For more information about the series, click here

Image credit: Channel 4

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  • Joshua Shaw

    It seems like you’ve gone into this expecting a sitcom with an edge. The term black comedy doesn’t mean this. Its simply an exaggeration of current staples of media and politics. All of which ring true. The initial point of it being self indulgent is completely unfounded, Charlie Brooker has always downplayed his own significance in modern media but has always been forthright and honest with his views regarding the topic. Self indulgent seems to be a term that you’ve used to put a negative label but really it makes no sense

  • Jon BG

    The success or otherwise of Black Mirror rather depends on the individual’s capacity to have their disbelief suspended. Far be it from me to question the ‘genius’ that is Charlie Brooker, but you have to be some sort of moron to see this as any sort of satire. Black Mirror comes over more as an excuse for a humiliation fantasy aimed at Cameron, than a comment on ‘us’ in the era of social media. 

    The plot – such as it is – is well and truly lost when we see a pub full of drinkers laughing and eagerly waiting to watch the PM f**k a pig on live TV. As the hapless PM engages in the act, we see a group of health workers gawping at the images in a combination of mild shock and lurid curiosity. It simply didn’t stand up. 

    But crucially, where it falls flat – and presumably where Brooker was trying to satirise the Gordon Brown affair – was the persuasion of the fictional PM by his civil servant that he would have to go ahead with the deed. While Brown had to humiliate himself, he was in the throes of an election, whereas this PM was not. He was somehow persuaded that having doing the deed to save a kidnap victim would play fantastically well in the court of public opinion, whereas should the victim die, somehow, he would be held blameworthy. Well that’s just nonsense and actually rather offensive to the public at large.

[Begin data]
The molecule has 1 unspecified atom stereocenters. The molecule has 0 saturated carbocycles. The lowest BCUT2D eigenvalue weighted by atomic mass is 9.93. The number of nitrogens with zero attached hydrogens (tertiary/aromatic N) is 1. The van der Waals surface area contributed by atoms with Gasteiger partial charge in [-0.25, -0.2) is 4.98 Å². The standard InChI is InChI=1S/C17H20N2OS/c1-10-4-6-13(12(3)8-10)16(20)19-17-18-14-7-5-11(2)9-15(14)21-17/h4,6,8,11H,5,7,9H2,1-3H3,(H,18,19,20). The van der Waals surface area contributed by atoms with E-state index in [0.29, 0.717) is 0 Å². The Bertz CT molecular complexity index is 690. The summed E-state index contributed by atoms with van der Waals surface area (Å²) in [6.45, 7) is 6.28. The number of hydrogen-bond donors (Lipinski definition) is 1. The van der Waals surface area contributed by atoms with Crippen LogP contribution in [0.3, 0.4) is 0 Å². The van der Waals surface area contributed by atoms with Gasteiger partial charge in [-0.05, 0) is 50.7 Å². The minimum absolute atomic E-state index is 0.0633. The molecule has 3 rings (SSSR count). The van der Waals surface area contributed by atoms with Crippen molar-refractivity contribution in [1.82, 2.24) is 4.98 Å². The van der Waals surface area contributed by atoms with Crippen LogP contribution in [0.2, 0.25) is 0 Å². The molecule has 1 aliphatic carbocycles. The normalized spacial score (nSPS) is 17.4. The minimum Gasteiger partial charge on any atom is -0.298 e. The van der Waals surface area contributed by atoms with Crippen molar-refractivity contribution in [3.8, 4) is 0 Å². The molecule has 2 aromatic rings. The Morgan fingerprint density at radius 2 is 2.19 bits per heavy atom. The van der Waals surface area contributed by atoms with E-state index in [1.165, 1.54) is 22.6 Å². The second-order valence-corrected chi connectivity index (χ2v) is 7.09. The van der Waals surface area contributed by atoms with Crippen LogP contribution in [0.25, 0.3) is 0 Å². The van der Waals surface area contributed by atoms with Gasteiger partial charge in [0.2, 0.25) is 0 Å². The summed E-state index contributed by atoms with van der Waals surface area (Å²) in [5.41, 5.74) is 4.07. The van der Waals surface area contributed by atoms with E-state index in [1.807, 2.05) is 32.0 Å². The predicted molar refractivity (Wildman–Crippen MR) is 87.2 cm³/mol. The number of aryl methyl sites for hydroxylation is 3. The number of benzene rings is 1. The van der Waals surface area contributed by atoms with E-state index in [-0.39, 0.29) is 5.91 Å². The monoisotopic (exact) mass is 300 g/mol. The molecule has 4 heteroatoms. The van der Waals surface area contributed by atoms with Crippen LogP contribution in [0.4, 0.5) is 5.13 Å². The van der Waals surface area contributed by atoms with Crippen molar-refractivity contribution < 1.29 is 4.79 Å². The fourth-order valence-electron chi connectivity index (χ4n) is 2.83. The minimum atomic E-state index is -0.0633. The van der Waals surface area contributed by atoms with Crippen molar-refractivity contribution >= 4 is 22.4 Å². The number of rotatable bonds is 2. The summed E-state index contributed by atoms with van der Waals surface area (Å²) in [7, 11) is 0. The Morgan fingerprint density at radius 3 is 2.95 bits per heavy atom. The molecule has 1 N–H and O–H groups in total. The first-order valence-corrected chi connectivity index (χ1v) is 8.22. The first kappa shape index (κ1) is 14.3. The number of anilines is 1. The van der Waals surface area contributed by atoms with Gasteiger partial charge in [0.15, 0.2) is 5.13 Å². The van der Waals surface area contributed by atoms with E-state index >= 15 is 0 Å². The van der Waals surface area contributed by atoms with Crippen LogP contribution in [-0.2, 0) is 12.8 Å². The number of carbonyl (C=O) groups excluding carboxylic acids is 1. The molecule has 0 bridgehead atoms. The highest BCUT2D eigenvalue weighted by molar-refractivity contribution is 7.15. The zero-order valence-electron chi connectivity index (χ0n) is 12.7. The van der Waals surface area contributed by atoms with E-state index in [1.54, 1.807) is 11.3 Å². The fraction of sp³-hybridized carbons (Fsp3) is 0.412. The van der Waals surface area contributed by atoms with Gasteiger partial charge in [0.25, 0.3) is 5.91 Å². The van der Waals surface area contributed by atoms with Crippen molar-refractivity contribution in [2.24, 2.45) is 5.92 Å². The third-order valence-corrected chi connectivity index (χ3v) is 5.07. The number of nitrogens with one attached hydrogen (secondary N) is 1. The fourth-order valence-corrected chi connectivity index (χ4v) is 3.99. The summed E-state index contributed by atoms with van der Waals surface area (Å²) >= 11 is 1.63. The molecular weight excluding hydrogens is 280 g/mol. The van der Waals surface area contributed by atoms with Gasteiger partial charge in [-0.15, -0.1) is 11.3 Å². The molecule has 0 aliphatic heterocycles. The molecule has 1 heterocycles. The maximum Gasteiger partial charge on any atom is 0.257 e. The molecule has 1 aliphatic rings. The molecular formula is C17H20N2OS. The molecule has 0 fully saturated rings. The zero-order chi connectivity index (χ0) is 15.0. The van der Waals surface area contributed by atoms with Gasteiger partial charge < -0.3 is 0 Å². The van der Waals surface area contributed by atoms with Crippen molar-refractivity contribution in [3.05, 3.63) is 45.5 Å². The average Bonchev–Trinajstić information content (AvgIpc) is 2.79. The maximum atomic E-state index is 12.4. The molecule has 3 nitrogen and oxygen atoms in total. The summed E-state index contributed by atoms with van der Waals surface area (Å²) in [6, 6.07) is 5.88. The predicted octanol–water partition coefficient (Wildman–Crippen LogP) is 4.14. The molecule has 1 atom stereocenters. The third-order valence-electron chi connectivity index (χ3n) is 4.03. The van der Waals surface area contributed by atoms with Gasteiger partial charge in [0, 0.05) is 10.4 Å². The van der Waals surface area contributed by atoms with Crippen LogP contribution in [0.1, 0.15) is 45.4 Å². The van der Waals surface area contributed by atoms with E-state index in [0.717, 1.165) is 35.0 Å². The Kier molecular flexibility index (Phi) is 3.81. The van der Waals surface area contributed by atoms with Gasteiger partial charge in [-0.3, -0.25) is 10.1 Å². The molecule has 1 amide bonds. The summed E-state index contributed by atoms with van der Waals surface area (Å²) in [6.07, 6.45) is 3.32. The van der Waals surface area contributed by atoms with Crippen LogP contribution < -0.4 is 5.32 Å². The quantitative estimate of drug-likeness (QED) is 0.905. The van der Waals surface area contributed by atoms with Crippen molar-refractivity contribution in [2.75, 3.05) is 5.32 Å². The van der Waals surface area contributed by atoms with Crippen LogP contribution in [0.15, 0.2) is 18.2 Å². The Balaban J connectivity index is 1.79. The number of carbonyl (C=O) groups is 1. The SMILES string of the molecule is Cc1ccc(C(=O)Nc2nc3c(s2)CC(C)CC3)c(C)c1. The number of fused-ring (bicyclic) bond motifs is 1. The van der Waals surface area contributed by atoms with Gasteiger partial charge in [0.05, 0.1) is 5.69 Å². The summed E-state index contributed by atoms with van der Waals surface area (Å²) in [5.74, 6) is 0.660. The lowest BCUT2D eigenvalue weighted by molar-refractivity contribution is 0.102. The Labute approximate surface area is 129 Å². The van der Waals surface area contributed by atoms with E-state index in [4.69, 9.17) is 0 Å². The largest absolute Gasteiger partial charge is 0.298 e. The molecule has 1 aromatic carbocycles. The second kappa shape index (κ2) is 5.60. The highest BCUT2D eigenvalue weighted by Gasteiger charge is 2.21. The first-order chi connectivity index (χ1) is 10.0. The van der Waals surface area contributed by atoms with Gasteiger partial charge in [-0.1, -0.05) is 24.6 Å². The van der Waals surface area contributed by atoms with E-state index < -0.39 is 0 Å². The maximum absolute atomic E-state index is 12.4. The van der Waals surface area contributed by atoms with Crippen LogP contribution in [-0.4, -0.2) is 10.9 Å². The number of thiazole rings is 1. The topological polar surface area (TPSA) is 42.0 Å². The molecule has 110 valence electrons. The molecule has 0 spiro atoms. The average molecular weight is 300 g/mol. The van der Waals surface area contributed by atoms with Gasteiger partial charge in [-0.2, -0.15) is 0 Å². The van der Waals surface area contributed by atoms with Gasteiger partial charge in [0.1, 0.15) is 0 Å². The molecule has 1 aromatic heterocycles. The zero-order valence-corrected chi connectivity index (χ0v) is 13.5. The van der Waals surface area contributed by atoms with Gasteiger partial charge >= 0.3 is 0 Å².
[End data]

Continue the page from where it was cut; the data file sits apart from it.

What’s more it is asking a lot to compare saying sorry to a blameless voter with televised porcine copulation. 

  • Joshua Shaw

    Your not as clever as you want to be. That last sentence is so tedious

  • Zozus

    Jeeze, everyone takes it so seriously. Although there was a serious and thought provoking element to it, it made me laugh in several places and it was an interesting thought. There have been sick videos posted online before, with people getting their heads hacked off and it was watched a stupid amount of times. The main idea is very interesting and infact I believe quite scary and quite true of how society would react. It’s not supposed to be taken as some kind oh Hollywood blockbuster movie let down its a drama about a PM bonking a pig. LMAO. Lighten up guys!!!

  • MattCornell12

    Well then your are disturbed if you find that funny

  • Dan Southgate

    Although the points about social networking are valid, I don’t think I’ve seen anything mentioning that when we find out the princess was released onto the streets of london half an hour prior to the 4 o clock broadcast deadline, that she could have been easily found and the act could have been called off . Except the streets were empty, because everybody was inside. Watching a man. Have sex. With a pig. Thats the statement.

  • jacobbaker

    ^ Unnecessary response.

  • Thomas Whitehead

    Not at all.